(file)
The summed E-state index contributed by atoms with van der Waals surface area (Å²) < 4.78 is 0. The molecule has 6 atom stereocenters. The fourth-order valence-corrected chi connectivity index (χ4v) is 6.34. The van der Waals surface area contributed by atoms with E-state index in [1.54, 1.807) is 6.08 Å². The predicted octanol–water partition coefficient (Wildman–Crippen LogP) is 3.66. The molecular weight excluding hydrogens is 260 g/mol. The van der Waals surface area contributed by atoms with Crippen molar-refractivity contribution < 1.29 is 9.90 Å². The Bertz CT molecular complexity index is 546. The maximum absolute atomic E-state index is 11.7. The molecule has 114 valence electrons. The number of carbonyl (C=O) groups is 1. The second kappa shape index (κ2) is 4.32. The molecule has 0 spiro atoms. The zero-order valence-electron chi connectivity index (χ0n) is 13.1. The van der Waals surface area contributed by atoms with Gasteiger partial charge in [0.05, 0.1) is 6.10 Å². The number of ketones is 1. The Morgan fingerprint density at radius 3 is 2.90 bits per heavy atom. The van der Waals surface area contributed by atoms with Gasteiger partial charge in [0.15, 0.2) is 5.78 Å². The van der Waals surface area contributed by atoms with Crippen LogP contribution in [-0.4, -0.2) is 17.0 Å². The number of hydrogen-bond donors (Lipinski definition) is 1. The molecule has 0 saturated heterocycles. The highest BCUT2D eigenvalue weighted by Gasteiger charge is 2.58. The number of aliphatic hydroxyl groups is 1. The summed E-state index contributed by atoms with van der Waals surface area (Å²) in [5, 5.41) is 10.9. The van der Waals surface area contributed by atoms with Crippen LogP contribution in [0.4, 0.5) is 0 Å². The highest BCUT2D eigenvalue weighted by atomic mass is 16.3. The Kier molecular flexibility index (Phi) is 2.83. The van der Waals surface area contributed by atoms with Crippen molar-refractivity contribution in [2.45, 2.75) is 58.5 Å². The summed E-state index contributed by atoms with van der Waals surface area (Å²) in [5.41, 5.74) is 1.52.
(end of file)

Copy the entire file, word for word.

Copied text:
The summed E-state index contributed by atoms with van der Waals surface area (Å²) < 4.78 is 0. The molecule has 6 atom stereocenters. The fourth-order valence-corrected chi connectivity index (χ4v) is 6.34. The van der Waals surface area contributed by atoms with E-state index in [1.54, 1.807) is 6.08 Å². The predicted octanol–water partition coefficient (Wildman–Crippen LogP) is 3.66. The molecular weight excluding hydrogens is 260 g/mol. The van der Waals surface area contributed by atoms with Crippen molar-refractivity contribution < 1.29 is 9.90 Å². The Bertz CT molecular complexity index is 546. The maximum absolute atomic E-state index is 11.7. The molecule has 114 valence electrons. The number of carbonyl (C=O) groups is 1. The second kappa shape index (κ2) is 4.32. The molecule has 0 spiro atoms. The zero-order valence-electron chi connectivity index (χ0n) is 13.1. The van der Waals surface area contributed by atoms with Gasteiger partial charge in [0.05, 0.1) is 6.10 Å². The number of ketones is 1. The Morgan fingerprint density at radius 3 is 2.90 bits per heavy atom. The van der Waals surface area contributed by atoms with Gasteiger partial charge in [0.15, 0.2) is 5.78 Å². The van der Waals surface area contributed by atoms with Crippen LogP contribution in [-0.4, -0.2) is 17.0 Å². The number of hydrogen-bond donors (Lipinski definition) is 1. The molecule has 0 saturated heterocycles. The highest BCUT2D eigenvalue weighted by Gasteiger charge is 2.58. The number of aliphatic hydroxyl groups is 1. The summed E-state index contributed by atoms with van der Waals surface area (Å²) in [5, 5.41) is 10.9. The van der Waals surface area contributed by atoms with Crippen LogP contribution in [0.4, 0.5) is 0 Å². The highest BCUT2D eigenvalue weighted by atomic mass is 16.3. The Kier molecular flexibility index (Phi) is 2.83. The van der Waals surface area contributed by atoms with Crippen molar-refractivity contribution in [2.45, 2.75) is 58.5 Å². The summed E-state index contributed by atoms with van der Waals surface area (Å²) in [5.41, 5.74) is 1.52.